The box, unlike many of the standard kiosks, opens up into four separate display areas, each with four of its own surfaces, all packed with nothing but calendars. Wall, box, datebook, those little tiny ones, you name it. She opened it all up with pretty much the same smoothness as a magician rolling that big black box around getting ready to do the cut-the-chick-in-half trick.
Padgett presented no driver’s license because, she said, she has never needed one. She said she lives in the mall during the colder months—“which really isn’t that much anyway these days”—and in various places around it during the warmer months, though she declined to give any specifics on locations either inside or outside the mall, despite several hard looks from the officer and one instance of him writing stuff down really hard while pursing his lips at her.
“It’s all good,” she said. Her hair was pretty much dry by now, and had a nice curl to it. This reporter noticed just a little makeup around the eyes that must have been applied in the restroom too, giving her an overall appearance of any salesperson who could have had her mother yell at her to get up, take a shower, eat something, get ready for work, and make sure to put some damn gas in the car for a change, say, and had then driven out to the mall, bitching at the traffic and at having to park so far away from the cheap-ass store that barely pays enough for gas and lunch, and then had gone on in to start smiling at customers.
“Well, I take that back,” Padgett said next. “It’s nearly all good, but it seems like every year once the holidays are over and we go totally 50 percent off, you get the kooks in here.”
“‘Kooks’?” the officer immediately probed, poising his pencil.
They do get purse-snatchers out here, and panty-display sniffers and people who call 911 because their car has been stolen when in reality it is one row over, so you have to give Johnny Law a break to some extent on being pretty idiotic on some things.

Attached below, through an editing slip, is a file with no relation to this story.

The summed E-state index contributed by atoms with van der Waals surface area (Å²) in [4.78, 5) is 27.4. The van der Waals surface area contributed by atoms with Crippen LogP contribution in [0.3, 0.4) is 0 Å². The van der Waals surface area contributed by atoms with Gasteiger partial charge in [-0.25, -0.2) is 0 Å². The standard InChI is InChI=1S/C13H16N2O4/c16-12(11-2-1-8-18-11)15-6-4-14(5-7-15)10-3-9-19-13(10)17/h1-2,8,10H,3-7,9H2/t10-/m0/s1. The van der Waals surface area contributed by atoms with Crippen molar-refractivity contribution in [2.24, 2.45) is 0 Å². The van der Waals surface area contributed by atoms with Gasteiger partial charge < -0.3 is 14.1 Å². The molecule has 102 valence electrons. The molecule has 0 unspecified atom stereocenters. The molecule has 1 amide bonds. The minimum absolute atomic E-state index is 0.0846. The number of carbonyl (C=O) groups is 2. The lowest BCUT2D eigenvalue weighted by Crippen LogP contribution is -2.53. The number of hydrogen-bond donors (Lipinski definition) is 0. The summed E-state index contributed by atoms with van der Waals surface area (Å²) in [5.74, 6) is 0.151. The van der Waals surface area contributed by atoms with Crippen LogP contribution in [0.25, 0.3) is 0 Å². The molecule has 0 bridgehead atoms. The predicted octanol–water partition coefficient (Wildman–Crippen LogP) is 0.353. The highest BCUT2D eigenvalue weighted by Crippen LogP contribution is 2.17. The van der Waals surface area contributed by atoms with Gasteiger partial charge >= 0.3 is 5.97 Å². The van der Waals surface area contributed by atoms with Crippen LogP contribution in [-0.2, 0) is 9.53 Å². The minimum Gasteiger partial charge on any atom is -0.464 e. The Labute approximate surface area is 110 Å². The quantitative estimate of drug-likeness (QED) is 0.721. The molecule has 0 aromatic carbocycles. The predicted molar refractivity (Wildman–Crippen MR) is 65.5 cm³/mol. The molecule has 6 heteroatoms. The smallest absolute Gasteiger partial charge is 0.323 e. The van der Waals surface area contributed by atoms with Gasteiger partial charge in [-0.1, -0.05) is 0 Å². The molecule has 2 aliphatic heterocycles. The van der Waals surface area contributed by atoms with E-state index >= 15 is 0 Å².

“Yesterday?” Padgett said, as if to make sure the officer could remember it. “It’s the midmorning lull and all? And I’m standing here”—she walked around and positioned herself on the little “Welcome to Daysy Days Calendars” mat that may well give her at least a little relief, what with the flip-flops she had on, even with the sequins in every color on the little straps—“and I’m just peacefully leaning on the counter to read some stuff about this Paul Newman guy who I had no idea was an actor, too, and all of a sudden … ”
She stopped talking for a second to reach back at the small of her back there where the jeans barely come up to and where on most women under 30 these days there is a little tattoo that generally points down. “ … and all of a sudden I feel this little coldness or something, and I spin around and a fairly cool older guy says to me, ‘Well, it looked like the coin slot right there, so I dropped in a couple pennies to see what comes out.’”
She went a little incredulous in the face for a second, as if for emphasis. “Can you believe it? Not even a dirty old man, I don’t think, just some guy maybe 40 … you ever had cold pennies on the edge like rolling down your crack, and into the crotch of your panties without any expectation at all?”
The officer didn’t write anything down for a moment and then got back to his line of questioning, which had to do with how she could live in and/or around a major mall without drawing attention, getting reported or put in jail.